First report of East African cassava mosaic Malawi virus in plants affected by cassava mosaic disease in Zambia
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Mulenga, R.M., Miano, D.W., Chikoti, P.C., Ndunguru, J., Legg, J.P. & Alabi, O.J. (2015). First report of East African cassava mosaic Malawi virus in plants affected by cassava mosaic disease in Zambia. Plant Disease 99(9): 1290.
Permanent link to cite or share this item: https://hdl.handle.net/10568/76377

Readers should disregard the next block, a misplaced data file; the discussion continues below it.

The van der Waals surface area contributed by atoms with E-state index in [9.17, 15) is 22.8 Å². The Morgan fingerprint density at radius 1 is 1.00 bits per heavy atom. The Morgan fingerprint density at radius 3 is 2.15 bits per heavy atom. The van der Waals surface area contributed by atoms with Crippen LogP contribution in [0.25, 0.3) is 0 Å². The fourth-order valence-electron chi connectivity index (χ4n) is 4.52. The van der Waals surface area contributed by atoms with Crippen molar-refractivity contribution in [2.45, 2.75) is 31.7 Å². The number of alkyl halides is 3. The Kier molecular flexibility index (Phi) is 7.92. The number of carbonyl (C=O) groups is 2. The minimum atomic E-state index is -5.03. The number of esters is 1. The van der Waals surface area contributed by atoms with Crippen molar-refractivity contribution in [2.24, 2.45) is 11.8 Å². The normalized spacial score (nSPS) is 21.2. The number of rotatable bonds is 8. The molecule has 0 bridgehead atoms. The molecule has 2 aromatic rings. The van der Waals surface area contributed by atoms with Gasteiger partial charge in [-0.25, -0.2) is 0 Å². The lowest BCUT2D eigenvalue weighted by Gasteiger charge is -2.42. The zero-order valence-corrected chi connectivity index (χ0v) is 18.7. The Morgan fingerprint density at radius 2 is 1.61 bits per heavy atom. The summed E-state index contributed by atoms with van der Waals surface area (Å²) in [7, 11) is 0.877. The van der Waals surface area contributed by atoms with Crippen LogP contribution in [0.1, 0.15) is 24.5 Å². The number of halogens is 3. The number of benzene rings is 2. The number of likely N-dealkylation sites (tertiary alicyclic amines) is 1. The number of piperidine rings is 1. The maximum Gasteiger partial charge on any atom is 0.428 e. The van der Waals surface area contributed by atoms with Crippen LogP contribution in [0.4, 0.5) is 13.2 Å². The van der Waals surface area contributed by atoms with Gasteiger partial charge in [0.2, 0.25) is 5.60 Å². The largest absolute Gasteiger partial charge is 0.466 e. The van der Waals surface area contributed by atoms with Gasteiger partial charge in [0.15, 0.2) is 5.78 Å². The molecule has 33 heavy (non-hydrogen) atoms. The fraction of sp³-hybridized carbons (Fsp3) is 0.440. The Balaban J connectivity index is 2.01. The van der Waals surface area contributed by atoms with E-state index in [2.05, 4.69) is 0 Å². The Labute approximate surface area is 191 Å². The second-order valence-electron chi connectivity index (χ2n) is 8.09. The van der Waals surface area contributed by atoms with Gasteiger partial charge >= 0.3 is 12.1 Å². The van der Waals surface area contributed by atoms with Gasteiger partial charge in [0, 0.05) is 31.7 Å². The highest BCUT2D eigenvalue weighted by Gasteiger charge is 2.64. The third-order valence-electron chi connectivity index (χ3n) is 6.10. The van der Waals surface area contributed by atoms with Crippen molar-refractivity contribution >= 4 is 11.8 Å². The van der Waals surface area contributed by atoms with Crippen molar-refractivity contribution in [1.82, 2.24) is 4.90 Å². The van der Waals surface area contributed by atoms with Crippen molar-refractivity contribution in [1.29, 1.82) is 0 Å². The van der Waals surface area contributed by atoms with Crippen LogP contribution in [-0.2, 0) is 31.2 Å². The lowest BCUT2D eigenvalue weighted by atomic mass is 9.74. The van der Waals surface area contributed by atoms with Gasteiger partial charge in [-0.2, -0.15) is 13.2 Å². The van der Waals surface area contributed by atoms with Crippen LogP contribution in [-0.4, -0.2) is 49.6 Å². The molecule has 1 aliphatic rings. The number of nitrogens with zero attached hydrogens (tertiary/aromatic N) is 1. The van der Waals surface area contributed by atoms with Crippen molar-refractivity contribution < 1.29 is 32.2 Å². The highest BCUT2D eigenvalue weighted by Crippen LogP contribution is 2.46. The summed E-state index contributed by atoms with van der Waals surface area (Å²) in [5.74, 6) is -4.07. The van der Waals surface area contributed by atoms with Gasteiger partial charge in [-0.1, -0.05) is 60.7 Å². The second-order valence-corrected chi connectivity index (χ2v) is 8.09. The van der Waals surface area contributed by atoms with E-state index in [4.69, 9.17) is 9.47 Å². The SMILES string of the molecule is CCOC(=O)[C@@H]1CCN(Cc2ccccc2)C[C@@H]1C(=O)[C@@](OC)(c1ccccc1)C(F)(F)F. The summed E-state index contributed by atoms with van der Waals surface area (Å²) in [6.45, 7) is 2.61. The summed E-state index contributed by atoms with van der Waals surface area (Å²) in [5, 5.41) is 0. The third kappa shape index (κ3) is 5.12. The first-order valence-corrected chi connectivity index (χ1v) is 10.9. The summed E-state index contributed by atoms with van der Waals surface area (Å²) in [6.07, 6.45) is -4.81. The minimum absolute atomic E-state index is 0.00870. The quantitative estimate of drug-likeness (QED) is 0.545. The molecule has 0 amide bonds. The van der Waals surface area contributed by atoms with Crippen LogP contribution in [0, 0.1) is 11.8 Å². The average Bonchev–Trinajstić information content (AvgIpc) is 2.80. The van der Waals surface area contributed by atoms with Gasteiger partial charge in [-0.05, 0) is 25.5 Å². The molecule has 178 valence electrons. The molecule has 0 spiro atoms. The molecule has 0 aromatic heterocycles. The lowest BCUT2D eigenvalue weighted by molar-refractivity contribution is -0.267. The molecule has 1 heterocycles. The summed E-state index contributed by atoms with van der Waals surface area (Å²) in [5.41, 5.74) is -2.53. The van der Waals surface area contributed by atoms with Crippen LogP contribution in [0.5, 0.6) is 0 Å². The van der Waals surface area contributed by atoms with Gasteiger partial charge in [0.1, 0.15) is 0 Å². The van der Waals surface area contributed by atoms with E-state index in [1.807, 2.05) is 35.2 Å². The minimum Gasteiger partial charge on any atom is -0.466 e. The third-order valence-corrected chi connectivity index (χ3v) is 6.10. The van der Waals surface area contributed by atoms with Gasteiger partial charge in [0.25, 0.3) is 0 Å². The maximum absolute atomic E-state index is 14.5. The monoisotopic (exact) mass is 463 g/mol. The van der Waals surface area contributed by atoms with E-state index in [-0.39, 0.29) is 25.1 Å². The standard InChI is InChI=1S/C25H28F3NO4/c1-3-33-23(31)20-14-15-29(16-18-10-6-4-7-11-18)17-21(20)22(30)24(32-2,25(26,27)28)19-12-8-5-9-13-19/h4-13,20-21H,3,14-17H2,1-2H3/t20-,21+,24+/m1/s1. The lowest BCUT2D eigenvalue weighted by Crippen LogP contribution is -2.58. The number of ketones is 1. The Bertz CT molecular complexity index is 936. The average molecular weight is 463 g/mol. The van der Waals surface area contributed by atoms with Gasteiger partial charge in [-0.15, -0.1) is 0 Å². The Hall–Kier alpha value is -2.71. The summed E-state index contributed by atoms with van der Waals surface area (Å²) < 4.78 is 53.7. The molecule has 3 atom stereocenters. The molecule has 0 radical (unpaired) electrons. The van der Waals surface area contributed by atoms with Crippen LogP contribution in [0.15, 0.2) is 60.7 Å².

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Cassava mosaic disease (CMD) is a major constraint to sustainable production of cassava (Manihot esculenta Crantz) in Zambia and other sub-Saharan African countries. During a survey conducted between April and May 2014 in six (Western, Northwestern, Northern, Luapula, Lusaka, and Eastern) provinces of Zambia, 226 symptomatic cassava leaf tissue samples were collected from CMD-affected plants in 214 farmers’ fields. PCR screening of these samples using species-specific primers targeting multiple cassava mosaic geminiviruses (Aloyce et al. 2013) revealed the presence of African cassava mosaic virus (ACMV), East African cassava mosaic virus (EACMV), and East African cassava mosaic Malawi virus (EACMMV) in the samples as single or mixed infections of different proportions. Considering that EACMMV is a previously unreported virus from Zambia, DNA extracts from three samples (ZM-LSK48 from Lusaka Province, ZM-E74 from Eastern province, and ZM-N112 from Northern province) showing severe symptoms of yellow mosaic and leaf distortion were subjected to rolling circle amplification (RCA, TempliPhi Amplification Kit, GE Healthcare Life Sciences, Uppsala, Sweden). The RCA product was shipped to Texas A&M AgriLife Research and Extension Center, Weslaco, TX, on FTA Classic Cards (Whatman International Ltd., Maidstone, UK) for further analysis under a permit from USDA-ARS-PPQ (P526P-14-04321). Using a pair of newly designed EACMMV-specific abutting primers (EACMMV-F: 5′-GTGATGTTACKCGTGGTTCG and EACMMV-R: 5′-ACCCTATGAGTAATACCCGA) and the RCA eluates as templates, the ≈3-Kb product obtained from each of the three samples was cloned into pCR2.1 vectors (Life Technologies, Carlsbad, CA, USA), and plasmid DNA from two independent clones per sample was sequenced in both orientations. Additional virus-specific primers were utilized for primer-walking the plasmid DNA and resulting sequences assembled. A BLASTn analysis (Altschul et al. 1990) of the 2,804 nucleotide sequences derived from each of the two independent clones per sample (KP890349-354) revealed that they are specific to EACMMV. Neighbor-joining phylogenetic analysis (Tamura et al. 2013) with a diverse set of DNA-A sequences of cassava mosaic geminiviruses revealed the clustering of all six Zambian sequences within the EACMMV clade. Furthermore, the six sequences shared 98.5 to 99.9% identity among themselves, 98.1 to 98.5% with DNA-A of EACMMV isolate MK (AJ006460), and 98.3 to 98.8% with EACMMV isolate MH (AJ006459). Comparable levels of coat protein and replicase gene nucleotide and amino acid sequence identities were also obtained between EACMMV isolates from Zambia and corresponding sequences of global reference virus isolates. These results provide definitive evidence for the occurrence of EACMMV in Zambia and represent a first report of the virus in the country. It also indicates an expanded geographical distribution of EACMMV in sub-Saharan Africa.